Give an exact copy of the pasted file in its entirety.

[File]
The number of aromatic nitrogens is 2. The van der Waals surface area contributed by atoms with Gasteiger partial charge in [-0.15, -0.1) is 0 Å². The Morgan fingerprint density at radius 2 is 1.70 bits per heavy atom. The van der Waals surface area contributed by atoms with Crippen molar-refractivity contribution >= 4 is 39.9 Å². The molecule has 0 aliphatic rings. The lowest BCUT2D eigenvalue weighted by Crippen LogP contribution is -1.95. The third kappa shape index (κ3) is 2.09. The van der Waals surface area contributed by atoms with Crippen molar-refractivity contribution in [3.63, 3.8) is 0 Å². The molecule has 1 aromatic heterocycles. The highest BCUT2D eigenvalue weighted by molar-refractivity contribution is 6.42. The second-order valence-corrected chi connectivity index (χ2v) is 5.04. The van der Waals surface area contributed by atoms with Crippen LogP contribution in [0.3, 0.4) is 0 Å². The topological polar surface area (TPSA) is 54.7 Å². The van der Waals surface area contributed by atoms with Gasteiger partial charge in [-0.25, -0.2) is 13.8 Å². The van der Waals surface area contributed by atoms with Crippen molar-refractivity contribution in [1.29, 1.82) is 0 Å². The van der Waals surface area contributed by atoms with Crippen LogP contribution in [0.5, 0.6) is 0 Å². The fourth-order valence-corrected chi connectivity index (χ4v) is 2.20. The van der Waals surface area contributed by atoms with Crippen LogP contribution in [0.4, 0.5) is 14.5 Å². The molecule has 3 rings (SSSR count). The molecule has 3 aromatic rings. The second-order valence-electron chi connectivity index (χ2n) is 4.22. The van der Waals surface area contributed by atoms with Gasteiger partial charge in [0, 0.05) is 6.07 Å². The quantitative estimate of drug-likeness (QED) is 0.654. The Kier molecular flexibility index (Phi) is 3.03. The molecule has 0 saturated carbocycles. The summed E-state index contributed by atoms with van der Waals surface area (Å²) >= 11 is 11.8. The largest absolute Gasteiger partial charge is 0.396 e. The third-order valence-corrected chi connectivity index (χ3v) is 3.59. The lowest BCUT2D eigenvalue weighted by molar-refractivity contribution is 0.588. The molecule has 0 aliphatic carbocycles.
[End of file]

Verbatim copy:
The number of aromatic nitrogens is 2. The van der Waals surface area contributed by atoms with Gasteiger partial charge in [-0.15, -0.1) is 0 Å². The Morgan fingerprint density at radius 2 is 1.70 bits per heavy atom. The van der Waals surface area contributed by atoms with Crippen molar-refractivity contribution >= 4 is 39.9 Å². The molecule has 0 aliphatic rings. The lowest BCUT2D eigenvalue weighted by Crippen LogP contribution is -1.95. The third kappa shape index (κ3) is 2.09. The van der Waals surface area contributed by atoms with Crippen molar-refractivity contribution in [3.63, 3.8) is 0 Å². The molecule has 1 aromatic heterocycles. The highest BCUT2D eigenvalue weighted by molar-refractivity contribution is 6.42. The second-order valence-corrected chi connectivity index (χ2v) is 5.04. The van der Waals surface area contributed by atoms with Crippen LogP contribution in [0.3, 0.4) is 0 Å². The topological polar surface area (TPSA) is 54.7 Å². The van der Waals surface area contributed by atoms with Gasteiger partial charge in [-0.25, -0.2) is 13.8 Å². The van der Waals surface area contributed by atoms with Crippen molar-refractivity contribution in [1.29, 1.82) is 0 Å². The van der Waals surface area contributed by atoms with Crippen LogP contribution in [0.5, 0.6) is 0 Å². The fourth-order valence-corrected chi connectivity index (χ4v) is 2.20. The van der Waals surface area contributed by atoms with Crippen LogP contribution in [0.4, 0.5) is 14.5 Å². The molecule has 3 rings (SSSR count). The molecule has 3 aromatic rings. The second-order valence-electron chi connectivity index (χ2n) is 4.22. The van der Waals surface area contributed by atoms with Gasteiger partial charge in [0, 0.05) is 6.07 Å². The quantitative estimate of drug-likeness (QED) is 0.654. The Kier molecular flexibility index (Phi) is 3.03. The molecule has 0 saturated carbocycles. The summed E-state index contributed by atoms with van der Waals surface area (Å²) >= 11 is 11.8. The largest absolute Gasteiger partial charge is 0.396 e. The third-order valence-corrected chi connectivity index (χ3v) is 3.59. The lowest BCUT2D eigenvalue weighted by molar-refractivity contribution is 0.588. The molecule has 0 aliphatic carbocycles.